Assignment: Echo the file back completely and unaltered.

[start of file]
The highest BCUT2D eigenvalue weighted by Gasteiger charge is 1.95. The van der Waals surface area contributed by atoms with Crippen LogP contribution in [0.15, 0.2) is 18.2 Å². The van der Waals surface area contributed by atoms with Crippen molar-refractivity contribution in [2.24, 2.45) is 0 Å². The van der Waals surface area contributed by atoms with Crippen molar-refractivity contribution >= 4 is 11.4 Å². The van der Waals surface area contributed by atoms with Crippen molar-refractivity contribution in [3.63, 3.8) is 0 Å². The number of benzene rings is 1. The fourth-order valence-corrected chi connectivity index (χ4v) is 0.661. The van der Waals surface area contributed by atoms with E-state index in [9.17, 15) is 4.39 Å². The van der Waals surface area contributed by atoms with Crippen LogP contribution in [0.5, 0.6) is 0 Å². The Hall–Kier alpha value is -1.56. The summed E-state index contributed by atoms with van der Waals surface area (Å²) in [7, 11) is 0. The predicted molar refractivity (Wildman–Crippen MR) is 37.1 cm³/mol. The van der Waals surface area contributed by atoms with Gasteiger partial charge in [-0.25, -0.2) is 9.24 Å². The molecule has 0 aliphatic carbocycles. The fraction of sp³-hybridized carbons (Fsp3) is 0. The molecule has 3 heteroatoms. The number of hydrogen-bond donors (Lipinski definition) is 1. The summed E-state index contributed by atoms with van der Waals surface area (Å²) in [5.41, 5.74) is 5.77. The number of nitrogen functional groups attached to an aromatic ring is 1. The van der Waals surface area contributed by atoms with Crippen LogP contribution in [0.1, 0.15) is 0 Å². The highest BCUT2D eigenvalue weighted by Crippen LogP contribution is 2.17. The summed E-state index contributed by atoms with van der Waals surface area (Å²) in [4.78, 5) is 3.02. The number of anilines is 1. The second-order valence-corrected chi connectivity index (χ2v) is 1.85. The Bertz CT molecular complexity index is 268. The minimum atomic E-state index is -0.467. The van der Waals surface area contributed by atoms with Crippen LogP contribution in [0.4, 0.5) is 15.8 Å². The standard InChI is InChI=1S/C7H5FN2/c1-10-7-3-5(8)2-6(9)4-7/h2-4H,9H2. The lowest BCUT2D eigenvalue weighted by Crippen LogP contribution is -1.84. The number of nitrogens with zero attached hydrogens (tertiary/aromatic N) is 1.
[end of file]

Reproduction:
The highest BCUT2D eigenvalue weighted by Gasteiger charge is 1.95. The van der Waals surface area contributed by atoms with Crippen LogP contribution in [0.15, 0.2) is 18.2 Å². The van der Waals surface area contributed by atoms with Crippen molar-refractivity contribution in [2.24, 2.45) is 0 Å². The van der Waals surface area contributed by atoms with Crippen molar-refractivity contribution >= 4 is 11.4 Å². The van der Waals surface area contributed by atoms with Crippen molar-refractivity contribution in [3.63, 3.8) is 0 Å². The number of benzene rings is 1. The fourth-order valence-corrected chi connectivity index (χ4v) is 0.661. The van der Waals surface area contributed by atoms with E-state index in [9.17, 15) is 4.39 Å². The van der Waals surface area contributed by atoms with Crippen LogP contribution in [0.5, 0.6) is 0 Å². The Hall–Kier alpha value is -1.56. The summed E-state index contributed by atoms with van der Waals surface area (Å²) in [7, 11) is 0. The predicted molar refractivity (Wildman–Crippen MR) is 37.1 cm³/mol. The van der Waals surface area contributed by atoms with Gasteiger partial charge in [-0.25, -0.2) is 9.24 Å². The molecule has 0 aliphatic carbocycles. The fraction of sp³-hybridized carbons (Fsp3) is 0. The molecule has 3 heteroatoms. The number of hydrogen-bond donors (Lipinski definition) is 1. The summed E-state index contributed by atoms with van der Waals surface area (Å²) in [5.41, 5.74) is 5.77. The number of nitrogen functional groups attached to an aromatic ring is 1. The van der Waals surface area contributed by atoms with Crippen LogP contribution in [0.1, 0.15) is 0 Å². The highest BCUT2D eigenvalue weighted by Crippen LogP contribution is 2.17. The summed E-state index contributed by atoms with van der Waals surface area (Å²) in [4.78, 5) is 3.02. The number of anilines is 1. The second-order valence-corrected chi connectivity index (χ2v) is 1.85. The Bertz CT molecular complexity index is 268. The minimum atomic E-state index is -0.467. The van der Waals surface area contributed by atoms with Crippen LogP contribution in [0.4, 0.5) is 15.8 Å². The standard InChI is InChI=1S/C7H5FN2/c1-10-7-3-5(8)2-6(9)4-7/h2-4H,9H2. The lowest BCUT2D eigenvalue weighted by Crippen LogP contribution is -1.84. The number of nitrogens with zero attached hydrogens (tertiary/aromatic N) is 1.